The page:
• Free from defect or blemish: as, clear lumber.
  • Free from doubt; mentally certain; clearly convinced; sure: as, I am perfectly clear on that point.
  • Sole; unaided; unaccompanied.
  • n. In carp., arch., etc., unobstructed space; space between two bodies in which no third body intervenes; unbroken or uninterrupted surface: used only in the phrase in the clear: as, it measures fifty feet in the clear.
  • n. That which is clarified; clarified liquor or other matter.
  • n. Light; clearness.
  • Clearly; plainly; not obscurely; manifestly.
  • Quite; entirely; wholly; clean: as, to cut a piece clear off; he climbed clear to the top.
  • To remove whatever diminishes brightness, transparency, or purity of color from: as, to clear liquors; to clear a mirror; to clear the sky.
  • To make clear to the mind; free from obscurity, perplexity, or ambiguity; explain; solve; prove: now generally followed by up, or by from or of before the thing removed: as, to clear up a case; to clear a theory from doubt; to clear a statement of confusing details.
  • To free from obstructions; free from any impediment or encumbrance, or from anything useless, noxious, or injurious: as, to clear the way; to clear the table; to clear the sea of pirates; to clear land of trees; to clear the voice.
  • To free from foreign or extraneous matter; remove anything from that impairs purity or homogeneity.
  • To remove (something that has ceased to be wanted, or is of the nature of an encumbrance, impediment, or obstruction): with off, away, etc.: as, to clear off debts; to clear away the débris.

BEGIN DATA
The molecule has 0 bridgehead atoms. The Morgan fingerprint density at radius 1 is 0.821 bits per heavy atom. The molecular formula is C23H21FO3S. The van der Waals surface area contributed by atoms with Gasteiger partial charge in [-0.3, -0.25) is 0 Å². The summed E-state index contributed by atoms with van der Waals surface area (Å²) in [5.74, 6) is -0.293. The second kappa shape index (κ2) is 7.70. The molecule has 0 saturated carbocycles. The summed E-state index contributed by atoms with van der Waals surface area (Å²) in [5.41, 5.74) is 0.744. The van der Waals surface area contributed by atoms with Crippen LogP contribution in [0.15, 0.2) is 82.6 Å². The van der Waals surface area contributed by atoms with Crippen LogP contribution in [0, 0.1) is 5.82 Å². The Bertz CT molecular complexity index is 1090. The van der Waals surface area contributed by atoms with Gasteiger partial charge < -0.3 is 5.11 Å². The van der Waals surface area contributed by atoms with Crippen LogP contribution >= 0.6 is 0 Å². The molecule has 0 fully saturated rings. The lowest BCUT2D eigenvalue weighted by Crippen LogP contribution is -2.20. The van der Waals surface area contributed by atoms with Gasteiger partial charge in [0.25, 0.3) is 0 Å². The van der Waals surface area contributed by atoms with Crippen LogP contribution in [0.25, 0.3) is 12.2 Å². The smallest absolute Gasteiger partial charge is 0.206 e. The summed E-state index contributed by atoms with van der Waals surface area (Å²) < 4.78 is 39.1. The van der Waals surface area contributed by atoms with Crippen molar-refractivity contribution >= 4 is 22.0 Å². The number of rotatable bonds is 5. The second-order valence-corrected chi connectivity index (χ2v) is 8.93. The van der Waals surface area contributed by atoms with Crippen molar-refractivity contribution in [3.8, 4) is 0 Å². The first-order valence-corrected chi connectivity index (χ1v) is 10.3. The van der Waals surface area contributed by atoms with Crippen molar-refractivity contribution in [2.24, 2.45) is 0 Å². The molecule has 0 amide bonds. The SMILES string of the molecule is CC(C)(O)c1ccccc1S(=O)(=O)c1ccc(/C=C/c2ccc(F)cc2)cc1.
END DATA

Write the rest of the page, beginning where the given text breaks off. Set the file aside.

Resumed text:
• To empty.
  • To free; liberate or disengage; rid: absolutely or with of or from: as, to clear one's self from debt or obligation.
  • To justify or vindicate; prove or declare to be innocent; acquit.
  • To make gain or profit to the amount of, beyond all expenses and charges; net.
  • To leap clean over, or pass by without touching; get over or past: as, to clear a hedge or ditch; to clear a rock at sea by a few yards.
  • Nautical and com., to free from legal detention, as imported goods or a ship, by paying duties or dues and procuring and giving the requisite documents: as, to clear a cargo; to clear a ship at the custom-house.
  • To become free from whatever diminishes brightness or transparency, as the sky from clouds or fog; become fair: absolutely or with up or off.
  • To pass away or disappear, as from the sky: followed by off or away: as, the mist clears off or away.
  • 3. To be disengaged from encumbrances, distress, or entanglements; become free or disengaged.
  • To exchange checks and bills, and settle balances, as is done in clearing-houses. See clearing-house.
  • Nautical, to leave a port: often followed by out or outward: as, several vessels cleared yesterday; the ship will clear out or outward tomorrow.
  • To make room; go away.
  • In bookbinding, to remove the waste paper and pare down the superfluous leather on the inside of a book-cover, preparatory to pasting in the end papers.